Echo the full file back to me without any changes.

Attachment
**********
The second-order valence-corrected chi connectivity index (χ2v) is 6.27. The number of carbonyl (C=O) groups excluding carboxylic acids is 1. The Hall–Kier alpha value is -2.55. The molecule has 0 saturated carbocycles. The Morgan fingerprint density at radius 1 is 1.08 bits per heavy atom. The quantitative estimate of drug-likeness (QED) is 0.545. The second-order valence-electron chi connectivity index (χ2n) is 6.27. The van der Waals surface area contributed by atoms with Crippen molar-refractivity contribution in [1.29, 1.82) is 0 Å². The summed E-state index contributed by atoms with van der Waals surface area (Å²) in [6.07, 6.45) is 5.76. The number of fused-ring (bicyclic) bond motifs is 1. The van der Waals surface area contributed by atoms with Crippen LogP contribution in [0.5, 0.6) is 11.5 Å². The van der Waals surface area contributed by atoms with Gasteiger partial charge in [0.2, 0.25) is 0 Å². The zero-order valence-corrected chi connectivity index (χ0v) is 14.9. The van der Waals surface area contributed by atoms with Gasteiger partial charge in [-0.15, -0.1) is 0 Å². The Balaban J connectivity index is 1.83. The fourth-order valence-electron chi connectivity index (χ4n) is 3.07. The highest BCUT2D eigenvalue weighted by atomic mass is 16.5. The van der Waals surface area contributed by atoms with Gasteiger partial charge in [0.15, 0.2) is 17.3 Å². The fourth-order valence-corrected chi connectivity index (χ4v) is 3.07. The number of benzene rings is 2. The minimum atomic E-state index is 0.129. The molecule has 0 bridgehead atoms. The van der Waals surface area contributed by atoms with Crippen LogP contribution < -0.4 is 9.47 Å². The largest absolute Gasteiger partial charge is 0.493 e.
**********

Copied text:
The second-order valence-corrected chi connectivity index (χ2v) is 6.27. The number of carbonyl (C=O) groups excluding carboxylic acids is 1. The Hall–Kier alpha value is -2.55. The molecule has 0 saturated carbocycles. The Morgan fingerprint density at radius 1 is 1.08 bits per heavy atom. The quantitative estimate of drug-likeness (QED) is 0.545. The second-order valence-electron chi connectivity index (χ2n) is 6.27. The van der Waals surface area contributed by atoms with Crippen molar-refractivity contribution in [1.29, 1.82) is 0 Å². The summed E-state index contributed by atoms with van der Waals surface area (Å²) in [6.07, 6.45) is 5.76. The number of fused-ring (bicyclic) bond motifs is 1. The van der Waals surface area contributed by atoms with Crippen LogP contribution in [0.5, 0.6) is 11.5 Å². The van der Waals surface area contributed by atoms with Gasteiger partial charge in [0.2, 0.25) is 0 Å². The zero-order valence-corrected chi connectivity index (χ0v) is 14.9. The van der Waals surface area contributed by atoms with Gasteiger partial charge in [-0.15, -0.1) is 0 Å². The Balaban J connectivity index is 1.83. The fourth-order valence-electron chi connectivity index (χ4n) is 3.07. The highest BCUT2D eigenvalue weighted by atomic mass is 16.5. The van der Waals surface area contributed by atoms with Gasteiger partial charge in [0.15, 0.2) is 17.3 Å². The fourth-order valence-corrected chi connectivity index (χ4v) is 3.07. The number of benzene rings is 2. The minimum atomic E-state index is 0.129. The molecule has 0 bridgehead atoms. The van der Waals surface area contributed by atoms with Crippen LogP contribution < -0.4 is 9.47 Å². The largest absolute Gasteiger partial charge is 0.493 e.